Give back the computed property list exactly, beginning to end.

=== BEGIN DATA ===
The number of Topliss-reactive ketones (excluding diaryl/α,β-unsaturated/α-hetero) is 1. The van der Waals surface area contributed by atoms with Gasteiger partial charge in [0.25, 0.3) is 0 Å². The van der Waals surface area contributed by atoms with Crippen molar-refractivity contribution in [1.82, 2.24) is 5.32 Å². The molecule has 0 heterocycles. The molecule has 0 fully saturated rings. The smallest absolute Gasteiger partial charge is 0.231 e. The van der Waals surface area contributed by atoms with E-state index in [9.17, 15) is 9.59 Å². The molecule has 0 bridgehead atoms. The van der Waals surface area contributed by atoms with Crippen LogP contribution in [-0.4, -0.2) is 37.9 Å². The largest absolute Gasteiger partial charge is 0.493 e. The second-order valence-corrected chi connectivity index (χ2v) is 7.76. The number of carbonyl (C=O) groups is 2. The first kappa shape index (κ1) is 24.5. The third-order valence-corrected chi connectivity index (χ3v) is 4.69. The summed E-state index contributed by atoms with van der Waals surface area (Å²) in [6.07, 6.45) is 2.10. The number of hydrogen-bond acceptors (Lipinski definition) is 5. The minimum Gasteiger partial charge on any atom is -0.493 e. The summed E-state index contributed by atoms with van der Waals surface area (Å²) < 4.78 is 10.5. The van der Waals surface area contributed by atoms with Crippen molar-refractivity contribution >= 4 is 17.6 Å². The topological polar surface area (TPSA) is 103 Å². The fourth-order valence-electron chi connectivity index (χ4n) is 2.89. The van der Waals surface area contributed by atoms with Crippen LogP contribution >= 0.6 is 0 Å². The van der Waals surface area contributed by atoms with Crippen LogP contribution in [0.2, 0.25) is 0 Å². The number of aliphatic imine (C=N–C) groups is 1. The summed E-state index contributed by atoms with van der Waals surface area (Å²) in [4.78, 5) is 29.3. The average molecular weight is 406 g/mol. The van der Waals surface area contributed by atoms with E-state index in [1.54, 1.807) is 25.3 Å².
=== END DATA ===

The number of Topliss-reactive ketones (excluding diaryl/α,β-unsaturated/α-hetero) is 1. The van der Waals surface area contributed by atoms with Gasteiger partial charge in [0.25, 0.3) is 0 Å². The van der Waals surface area contributed by atoms with Crippen molar-refractivity contribution in [1.82, 2.24) is 5.32 Å². The molecule has 0 heterocycles. The molecule has 0 fully saturated rings. The smallest absolute Gasteiger partial charge is 0.231 e. The van der Waals surface area contributed by atoms with E-state index in [9.17, 15) is 9.59 Å². The molecule has 0 bridgehead atoms. The van der Waals surface area contributed by atoms with Crippen LogP contribution in [-0.4, -0.2) is 37.9 Å². The largest absolute Gasteiger partial charge is 0.493 e. The second-order valence-corrected chi connectivity index (χ2v) is 7.76. The number of carbonyl (C=O) groups is 2. The first kappa shape index (κ1) is 24.5. The third-order valence-corrected chi connectivity index (χ3v) is 4.69. The summed E-state index contributed by atoms with van der Waals surface area (Å²) in [6.07, 6.45) is 2.10. The number of hydrogen-bond acceptors (Lipinski definition) is 5. The minimum Gasteiger partial charge on any atom is -0.493 e. The summed E-state index contributed by atoms with van der Waals surface area (Å²) < 4.78 is 10.5. The van der Waals surface area contributed by atoms with Crippen molar-refractivity contribution >= 4 is 17.6 Å². The topological polar surface area (TPSA) is 103 Å². The fourth-order valence-electron chi connectivity index (χ4n) is 2.89. The van der Waals surface area contributed by atoms with Crippen LogP contribution >= 0.6 is 0 Å². The van der Waals surface area contributed by atoms with Crippen LogP contribution in [0.2, 0.25) is 0 Å². The number of aliphatic imine (C=N–C) groups is 1. The summed E-state index contributed by atoms with van der Waals surface area (Å²) in [4.78, 5) is 29.3. The average molecular weight is 406 g/mol. The van der Waals surface area contributed by atoms with E-state index in [1.54, 1.807) is 25.3 Å².